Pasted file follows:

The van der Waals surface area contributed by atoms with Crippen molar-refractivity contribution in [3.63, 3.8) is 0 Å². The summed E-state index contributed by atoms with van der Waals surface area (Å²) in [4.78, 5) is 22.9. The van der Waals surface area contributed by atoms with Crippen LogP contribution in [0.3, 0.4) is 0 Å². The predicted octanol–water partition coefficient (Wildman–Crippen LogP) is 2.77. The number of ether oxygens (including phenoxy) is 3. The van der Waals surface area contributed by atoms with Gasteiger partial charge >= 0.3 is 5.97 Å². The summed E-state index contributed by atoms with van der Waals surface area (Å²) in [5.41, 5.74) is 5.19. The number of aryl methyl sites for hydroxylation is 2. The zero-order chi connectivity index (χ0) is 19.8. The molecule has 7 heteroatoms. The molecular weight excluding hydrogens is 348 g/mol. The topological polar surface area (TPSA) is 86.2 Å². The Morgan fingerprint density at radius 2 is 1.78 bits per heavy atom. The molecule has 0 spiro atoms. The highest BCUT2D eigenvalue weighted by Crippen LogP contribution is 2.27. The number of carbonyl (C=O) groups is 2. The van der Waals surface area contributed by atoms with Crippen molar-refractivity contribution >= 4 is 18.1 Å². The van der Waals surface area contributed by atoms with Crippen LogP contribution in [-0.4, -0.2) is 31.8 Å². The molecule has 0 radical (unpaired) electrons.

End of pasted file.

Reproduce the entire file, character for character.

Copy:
The van der Waals surface area contributed by atoms with Crippen molar-refractivity contribution in [3.63, 3.8) is 0 Å². The summed E-state index contributed by atoms with van der Waals surface area (Å²) in [4.78, 5) is 22.9. The van der Waals surface area contributed by atoms with Crippen LogP contribution in [0.3, 0.4) is 0 Å². The predicted octanol–water partition coefficient (Wildman–Crippen LogP) is 2.77. The number of ether oxygens (including phenoxy) is 3. The van der Waals surface area contributed by atoms with Gasteiger partial charge >= 0.3 is 5.97 Å². The summed E-state index contributed by atoms with van der Waals surface area (Å²) in [5.41, 5.74) is 5.19. The number of aryl methyl sites for hydroxylation is 2. The zero-order chi connectivity index (χ0) is 19.8. The molecule has 7 heteroatoms. The molecular weight excluding hydrogens is 348 g/mol. The topological polar surface area (TPSA) is 86.2 Å². The Morgan fingerprint density at radius 2 is 1.78 bits per heavy atom. The molecule has 0 spiro atoms. The highest BCUT2D eigenvalue weighted by Crippen LogP contribution is 2.27. The number of carbonyl (C=O) groups is 2. The van der Waals surface area contributed by atoms with Crippen molar-refractivity contribution >= 4 is 18.1 Å². The van der Waals surface area contributed by atoms with Crippen LogP contribution in [-0.4, -0.2) is 31.8 Å². The molecule has 0 radical (unpaired) electrons.